CROCODILE: A dangerous reptile

CROCODILE: A dangerous reptile found all over Africa, weighing up to 2,204 pounds

By Chitraparna Sinha

Nile Crocodile - the most dangerous of crocodiles in Africa

Nile Crocodile - the most dangerous of crocodiles in Africa

A crocodile (Crocodylus niloticus) is a tropical reptile and is one of evolution’s most successful products. Its twenty-three species have adapted to life in many parts of the world out of which, three species are found in Africa, but the most common and the most dangerous of which is the Nile crocodile (found throughout Africa) – it can reach lengths of more than 240 inches.

Also a crocodile is found throughout South Africa in rivers, estuaries, mangrove swamps and freshwater marshes.


A brief profile of the crocodile is as follows:


  1. It is about 210 to 240 inches long.
  2. It weighs up to 2,204.6 lb.
  3. Its lifespan is about 80 years in captivity; 45 years in the open.
  4. Its preferred habitat is water.
  5. It is carnivorous.
  6. It is a target to the humans.


The crocodile’s preferred habitat is water and land (to rest and lay eggs).


A crocodile has a cerebral cortex; a four-chambered heart and a streamlined body to swim swiftly. It can tuck its feet to its sides while swimming; its webbed feet allow it to make fast turns and sudden moves in the water. It has a palatal flap that blocks the entry of water in the mouth. Its tongue is held in place by a membrane which limits movement; as a result, it is not able to stick out its tongue.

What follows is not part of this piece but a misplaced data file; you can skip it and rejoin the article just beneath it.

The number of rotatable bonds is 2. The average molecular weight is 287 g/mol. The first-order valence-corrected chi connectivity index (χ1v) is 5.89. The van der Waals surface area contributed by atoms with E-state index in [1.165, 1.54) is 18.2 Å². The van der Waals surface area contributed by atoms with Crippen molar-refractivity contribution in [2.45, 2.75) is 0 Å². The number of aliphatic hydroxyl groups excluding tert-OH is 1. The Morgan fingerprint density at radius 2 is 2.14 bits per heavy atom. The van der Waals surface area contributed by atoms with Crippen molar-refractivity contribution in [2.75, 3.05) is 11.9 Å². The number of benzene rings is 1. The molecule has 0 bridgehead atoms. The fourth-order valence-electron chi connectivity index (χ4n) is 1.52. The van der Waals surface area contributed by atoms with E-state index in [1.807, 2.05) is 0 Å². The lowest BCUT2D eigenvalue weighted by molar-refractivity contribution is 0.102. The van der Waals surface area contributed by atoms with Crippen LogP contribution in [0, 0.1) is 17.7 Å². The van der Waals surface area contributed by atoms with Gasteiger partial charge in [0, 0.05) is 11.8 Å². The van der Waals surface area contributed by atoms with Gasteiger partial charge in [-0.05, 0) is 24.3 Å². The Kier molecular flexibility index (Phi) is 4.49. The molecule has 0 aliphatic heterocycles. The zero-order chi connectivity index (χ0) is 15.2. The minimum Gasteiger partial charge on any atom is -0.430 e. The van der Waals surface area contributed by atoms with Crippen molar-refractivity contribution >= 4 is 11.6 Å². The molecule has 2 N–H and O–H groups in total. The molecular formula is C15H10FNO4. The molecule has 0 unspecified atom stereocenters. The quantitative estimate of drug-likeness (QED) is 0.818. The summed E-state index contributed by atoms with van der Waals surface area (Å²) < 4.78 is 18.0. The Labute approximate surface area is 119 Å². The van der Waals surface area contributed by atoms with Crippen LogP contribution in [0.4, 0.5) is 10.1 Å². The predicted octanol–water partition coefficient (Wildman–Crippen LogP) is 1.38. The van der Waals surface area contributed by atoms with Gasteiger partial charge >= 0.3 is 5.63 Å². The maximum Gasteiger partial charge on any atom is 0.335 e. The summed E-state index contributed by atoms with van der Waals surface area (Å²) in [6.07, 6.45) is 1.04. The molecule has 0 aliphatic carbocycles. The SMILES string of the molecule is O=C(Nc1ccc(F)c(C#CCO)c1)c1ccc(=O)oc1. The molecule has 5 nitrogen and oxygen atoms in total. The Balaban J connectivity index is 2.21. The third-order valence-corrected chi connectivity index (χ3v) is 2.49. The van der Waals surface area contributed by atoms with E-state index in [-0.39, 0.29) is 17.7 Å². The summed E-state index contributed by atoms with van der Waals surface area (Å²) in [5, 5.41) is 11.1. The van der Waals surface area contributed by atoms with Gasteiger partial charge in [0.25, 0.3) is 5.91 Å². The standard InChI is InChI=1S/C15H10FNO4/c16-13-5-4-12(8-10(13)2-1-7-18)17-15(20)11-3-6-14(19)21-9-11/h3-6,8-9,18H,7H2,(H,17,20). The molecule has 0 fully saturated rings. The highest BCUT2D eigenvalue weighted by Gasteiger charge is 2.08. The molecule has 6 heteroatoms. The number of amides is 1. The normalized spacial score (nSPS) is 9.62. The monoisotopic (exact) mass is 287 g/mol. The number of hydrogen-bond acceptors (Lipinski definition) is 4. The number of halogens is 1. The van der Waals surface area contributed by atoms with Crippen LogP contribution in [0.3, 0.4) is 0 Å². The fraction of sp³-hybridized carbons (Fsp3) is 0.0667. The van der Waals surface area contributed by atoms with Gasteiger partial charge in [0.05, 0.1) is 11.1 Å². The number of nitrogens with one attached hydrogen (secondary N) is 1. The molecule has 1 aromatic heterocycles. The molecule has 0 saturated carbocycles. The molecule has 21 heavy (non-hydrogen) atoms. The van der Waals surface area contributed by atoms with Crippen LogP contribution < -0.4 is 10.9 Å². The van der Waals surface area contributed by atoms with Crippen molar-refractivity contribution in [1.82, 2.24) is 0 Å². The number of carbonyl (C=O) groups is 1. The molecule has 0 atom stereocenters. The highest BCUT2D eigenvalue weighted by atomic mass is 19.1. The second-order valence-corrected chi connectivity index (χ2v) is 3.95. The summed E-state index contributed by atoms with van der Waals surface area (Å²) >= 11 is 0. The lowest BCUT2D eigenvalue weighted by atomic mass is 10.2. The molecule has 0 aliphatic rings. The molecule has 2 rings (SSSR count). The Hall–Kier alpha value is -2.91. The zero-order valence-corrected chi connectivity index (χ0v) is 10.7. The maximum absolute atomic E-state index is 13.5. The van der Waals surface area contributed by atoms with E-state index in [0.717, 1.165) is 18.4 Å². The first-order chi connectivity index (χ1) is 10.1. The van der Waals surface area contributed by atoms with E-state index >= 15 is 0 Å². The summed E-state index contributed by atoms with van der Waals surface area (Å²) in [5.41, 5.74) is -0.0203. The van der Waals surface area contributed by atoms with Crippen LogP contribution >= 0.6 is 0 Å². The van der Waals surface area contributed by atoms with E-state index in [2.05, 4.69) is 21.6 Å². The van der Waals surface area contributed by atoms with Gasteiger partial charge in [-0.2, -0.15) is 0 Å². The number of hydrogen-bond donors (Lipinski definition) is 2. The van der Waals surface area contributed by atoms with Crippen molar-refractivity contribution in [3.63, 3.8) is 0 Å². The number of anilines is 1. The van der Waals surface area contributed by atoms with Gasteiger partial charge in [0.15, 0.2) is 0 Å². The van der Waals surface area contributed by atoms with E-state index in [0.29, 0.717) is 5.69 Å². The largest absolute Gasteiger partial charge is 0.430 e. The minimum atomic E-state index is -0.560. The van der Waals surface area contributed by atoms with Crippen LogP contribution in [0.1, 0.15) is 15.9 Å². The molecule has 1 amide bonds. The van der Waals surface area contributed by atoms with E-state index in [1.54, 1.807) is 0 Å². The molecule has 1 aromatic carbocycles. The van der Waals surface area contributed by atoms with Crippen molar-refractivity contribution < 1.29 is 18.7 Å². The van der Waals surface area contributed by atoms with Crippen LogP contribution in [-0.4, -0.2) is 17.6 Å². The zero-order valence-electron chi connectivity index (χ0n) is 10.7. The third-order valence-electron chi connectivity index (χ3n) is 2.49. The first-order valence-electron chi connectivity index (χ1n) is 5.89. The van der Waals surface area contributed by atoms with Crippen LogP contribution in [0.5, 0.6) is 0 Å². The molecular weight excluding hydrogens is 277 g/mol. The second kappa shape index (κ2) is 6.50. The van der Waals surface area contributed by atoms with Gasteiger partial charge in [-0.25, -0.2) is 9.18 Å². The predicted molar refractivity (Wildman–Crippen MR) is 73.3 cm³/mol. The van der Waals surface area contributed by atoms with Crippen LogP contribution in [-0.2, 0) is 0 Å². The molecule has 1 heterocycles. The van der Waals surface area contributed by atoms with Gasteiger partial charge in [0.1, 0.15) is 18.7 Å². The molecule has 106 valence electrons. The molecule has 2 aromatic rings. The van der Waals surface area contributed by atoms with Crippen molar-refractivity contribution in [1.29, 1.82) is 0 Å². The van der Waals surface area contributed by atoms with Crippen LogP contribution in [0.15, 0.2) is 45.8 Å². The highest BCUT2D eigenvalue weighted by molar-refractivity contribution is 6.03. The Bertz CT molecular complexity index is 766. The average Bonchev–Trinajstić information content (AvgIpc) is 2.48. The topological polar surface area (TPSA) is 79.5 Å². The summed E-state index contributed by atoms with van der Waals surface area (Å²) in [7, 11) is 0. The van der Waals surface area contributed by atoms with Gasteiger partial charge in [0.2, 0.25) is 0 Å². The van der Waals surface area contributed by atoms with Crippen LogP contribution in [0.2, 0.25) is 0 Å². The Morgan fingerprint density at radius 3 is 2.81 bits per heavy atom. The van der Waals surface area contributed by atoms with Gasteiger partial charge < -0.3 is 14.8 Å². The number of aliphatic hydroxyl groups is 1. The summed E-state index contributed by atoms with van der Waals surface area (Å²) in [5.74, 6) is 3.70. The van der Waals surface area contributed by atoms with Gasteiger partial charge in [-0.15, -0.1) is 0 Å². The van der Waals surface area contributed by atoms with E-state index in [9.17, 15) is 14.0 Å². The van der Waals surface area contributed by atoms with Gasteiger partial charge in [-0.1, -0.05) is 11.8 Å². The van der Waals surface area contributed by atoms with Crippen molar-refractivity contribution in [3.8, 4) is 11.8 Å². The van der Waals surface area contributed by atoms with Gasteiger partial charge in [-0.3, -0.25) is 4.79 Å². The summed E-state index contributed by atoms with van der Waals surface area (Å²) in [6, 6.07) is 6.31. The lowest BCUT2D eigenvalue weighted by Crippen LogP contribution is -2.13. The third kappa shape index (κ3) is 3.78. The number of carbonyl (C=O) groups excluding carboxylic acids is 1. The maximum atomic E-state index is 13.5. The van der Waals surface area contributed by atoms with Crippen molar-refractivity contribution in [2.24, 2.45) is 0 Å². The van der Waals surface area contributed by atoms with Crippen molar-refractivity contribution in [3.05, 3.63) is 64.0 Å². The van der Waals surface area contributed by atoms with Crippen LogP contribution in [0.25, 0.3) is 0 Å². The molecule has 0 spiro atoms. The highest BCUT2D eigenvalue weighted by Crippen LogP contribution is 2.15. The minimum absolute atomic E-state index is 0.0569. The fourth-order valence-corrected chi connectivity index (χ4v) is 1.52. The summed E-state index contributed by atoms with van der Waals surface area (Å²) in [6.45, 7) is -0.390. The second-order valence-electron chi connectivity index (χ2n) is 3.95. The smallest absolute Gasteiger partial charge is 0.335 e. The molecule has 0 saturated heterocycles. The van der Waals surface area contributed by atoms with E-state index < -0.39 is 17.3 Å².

A crocodile is very fast over short distances, in water or on land. It has sharp teeth for tearing and holding on to flesh and a powerful muscle system that close the jaws and hold them shut – so, it feeds by grabbing and holding onto its prey. It has limited side-to-side neck movement.

When fish migrate, crocodiles hunt together – they form semi-circle across the river and herd the fish after which, they eat the ones nearest to them.

Food Habits

A crocodile eats fish, zebras, porcupines, gazelles, deer, pangolins, wildebeest and young hippopotamuses.

Size and Lifespan

A crocodile is about 210 to 240 inches long and can weigh up to 2,204.6 lb. Its lifespan is about 80 years in captivity and about 45 years in the open.


Surprisingly, a crocodile’s sexual maturity relates to its size and not its age. A male crocodile matures at 120 inches (when it is about 10-year old) and a female crocodile matures at 78 inches (when it is about 10-year old).

A female crocodile normally nest on dry stream beds, or river banks, or on sandy shorelines around November and December every year.

A female crocodile gives 25 to 100 eggs; after laying the eggs, it covers the eggs with sand and guards them until they hatch, which takes about 3 months. When young crocodiles start hatching, either parent helps them out of the eggs by rolling each egg between their tongue and palate.


A crocodile faces great threat from the humans due to over-hunting and destruction of its habitat. Areas where the crocodile population has significantly lowered are Angola, Chad, Gambia, Guinea-Bissau, Nigeria, Senegal, Zambia, Togo and Congo.


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